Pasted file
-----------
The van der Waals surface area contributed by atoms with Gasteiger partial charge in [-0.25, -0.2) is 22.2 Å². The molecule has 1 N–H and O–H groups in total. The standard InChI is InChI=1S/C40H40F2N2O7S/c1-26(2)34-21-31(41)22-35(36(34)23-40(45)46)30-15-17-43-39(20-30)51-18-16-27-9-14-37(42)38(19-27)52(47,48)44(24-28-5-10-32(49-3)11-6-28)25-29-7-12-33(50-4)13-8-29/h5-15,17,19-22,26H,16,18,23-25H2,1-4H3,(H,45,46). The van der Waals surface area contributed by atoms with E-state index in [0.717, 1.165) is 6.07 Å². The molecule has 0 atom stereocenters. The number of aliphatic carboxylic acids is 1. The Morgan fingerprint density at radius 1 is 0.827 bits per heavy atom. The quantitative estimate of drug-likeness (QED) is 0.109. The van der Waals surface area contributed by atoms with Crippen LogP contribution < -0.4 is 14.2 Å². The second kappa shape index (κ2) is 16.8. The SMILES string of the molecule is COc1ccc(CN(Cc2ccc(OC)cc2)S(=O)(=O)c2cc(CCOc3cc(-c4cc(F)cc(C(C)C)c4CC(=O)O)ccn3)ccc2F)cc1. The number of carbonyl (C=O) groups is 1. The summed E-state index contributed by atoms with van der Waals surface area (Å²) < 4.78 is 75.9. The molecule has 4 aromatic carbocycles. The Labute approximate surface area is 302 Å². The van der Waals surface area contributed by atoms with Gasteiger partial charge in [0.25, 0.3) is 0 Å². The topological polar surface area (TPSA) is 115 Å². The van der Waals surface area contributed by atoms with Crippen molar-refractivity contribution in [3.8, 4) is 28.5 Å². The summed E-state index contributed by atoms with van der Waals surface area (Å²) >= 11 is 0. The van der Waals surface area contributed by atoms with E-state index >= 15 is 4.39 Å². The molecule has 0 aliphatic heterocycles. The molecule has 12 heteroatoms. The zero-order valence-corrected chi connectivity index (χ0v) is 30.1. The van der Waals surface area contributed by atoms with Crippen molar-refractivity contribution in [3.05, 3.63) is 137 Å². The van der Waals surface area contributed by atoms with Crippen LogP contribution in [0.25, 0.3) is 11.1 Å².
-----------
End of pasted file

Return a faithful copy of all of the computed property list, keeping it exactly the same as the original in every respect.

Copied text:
The van der Waals surface area contributed by atoms with Gasteiger partial charge in [-0.25, -0.2) is 22.2 Å². The molecule has 1 N–H and O–H groups in total. The standard InChI is InChI=1S/C40H40F2N2O7S/c1-26(2)34-21-31(41)22-35(36(34)23-40(45)46)30-15-17-43-39(20-30)51-18-16-27-9-14-37(42)38(19-27)52(47,48)44(24-28-5-10-32(49-3)11-6-28)25-29-7-12-33(50-4)13-8-29/h5-15,17,19-22,26H,16,18,23-25H2,1-4H3,(H,45,46). The van der Waals surface area contributed by atoms with E-state index in [0.717, 1.165) is 6.07 Å². The molecule has 0 atom stereocenters. The number of aliphatic carboxylic acids is 1. The Morgan fingerprint density at radius 1 is 0.827 bits per heavy atom. The quantitative estimate of drug-likeness (QED) is 0.109. The van der Waals surface area contributed by atoms with Crippen LogP contribution < -0.4 is 14.2 Å². The second kappa shape index (κ2) is 16.8. The SMILES string of the molecule is COc1ccc(CN(Cc2ccc(OC)cc2)S(=O)(=O)c2cc(CCOc3cc(-c4cc(F)cc(C(C)C)c4CC(=O)O)ccn3)ccc2F)cc1. The number of carbonyl (C=O) groups is 1. The summed E-state index contributed by atoms with van der Waals surface area (Å²) < 4.78 is 75.9. The molecule has 4 aromatic carbocycles. The Labute approximate surface area is 302 Å². The van der Waals surface area contributed by atoms with Gasteiger partial charge in [0.25, 0.3) is 0 Å². The topological polar surface area (TPSA) is 115 Å². The van der Waals surface area contributed by atoms with Crippen molar-refractivity contribution in [3.8, 4) is 28.5 Å². The summed E-state index contributed by atoms with van der Waals surface area (Å²) >= 11 is 0. The van der Waals surface area contributed by atoms with E-state index >= 15 is 4.39 Å². The molecule has 0 aliphatic heterocycles. The molecule has 12 heteroatoms. The zero-order valence-corrected chi connectivity index (χ0v) is 30.1. The van der Waals surface area contributed by atoms with Crippen molar-refractivity contribution in [3.05, 3.63) is 137 Å². The van der Waals surface area contributed by atoms with Crippen LogP contribution in [0.25, 0.3) is 11.1 Å².